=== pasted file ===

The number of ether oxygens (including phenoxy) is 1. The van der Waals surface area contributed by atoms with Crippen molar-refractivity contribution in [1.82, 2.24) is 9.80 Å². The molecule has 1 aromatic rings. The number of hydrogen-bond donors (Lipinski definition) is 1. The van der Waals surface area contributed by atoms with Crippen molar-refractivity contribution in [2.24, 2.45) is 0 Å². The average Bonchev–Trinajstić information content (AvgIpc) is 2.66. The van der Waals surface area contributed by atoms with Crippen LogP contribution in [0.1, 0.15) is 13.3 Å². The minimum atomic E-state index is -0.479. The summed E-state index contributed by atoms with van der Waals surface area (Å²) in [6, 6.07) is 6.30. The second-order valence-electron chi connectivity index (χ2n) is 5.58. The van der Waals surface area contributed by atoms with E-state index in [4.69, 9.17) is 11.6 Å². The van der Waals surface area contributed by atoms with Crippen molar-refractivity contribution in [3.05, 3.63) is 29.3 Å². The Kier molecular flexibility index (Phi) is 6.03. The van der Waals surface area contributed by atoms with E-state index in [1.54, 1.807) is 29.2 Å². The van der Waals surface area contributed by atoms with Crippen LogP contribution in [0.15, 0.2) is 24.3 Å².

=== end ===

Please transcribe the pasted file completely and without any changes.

The number of ether oxygens (including phenoxy) is 1. The van der Waals surface area contributed by atoms with Crippen molar-refractivity contribution in [1.82, 2.24) is 9.80 Å². The molecule has 1 aromatic rings. The number of hydrogen-bond donors (Lipinski definition) is 1. The van der Waals surface area contributed by atoms with Crippen molar-refractivity contribution in [2.24, 2.45) is 0 Å². The average Bonchev–Trinajstić information content (AvgIpc) is 2.66. The van der Waals surface area contributed by atoms with Crippen LogP contribution in [0.1, 0.15) is 13.3 Å². The minimum atomic E-state index is -0.479. The summed E-state index contributed by atoms with van der Waals surface area (Å²) in [6, 6.07) is 6.30. The second-order valence-electron chi connectivity index (χ2n) is 5.58. The van der Waals surface area contributed by atoms with E-state index in [4.69, 9.17) is 11.6 Å². The van der Waals surface area contributed by atoms with Crippen molar-refractivity contribution in [3.05, 3.63) is 29.3 Å². The Kier molecular flexibility index (Phi) is 6.03. The van der Waals surface area contributed by atoms with E-state index in [1.54, 1.807) is 29.2 Å². The van der Waals surface area contributed by atoms with Crippen LogP contribution in [0.15, 0.2) is 24.3 Å².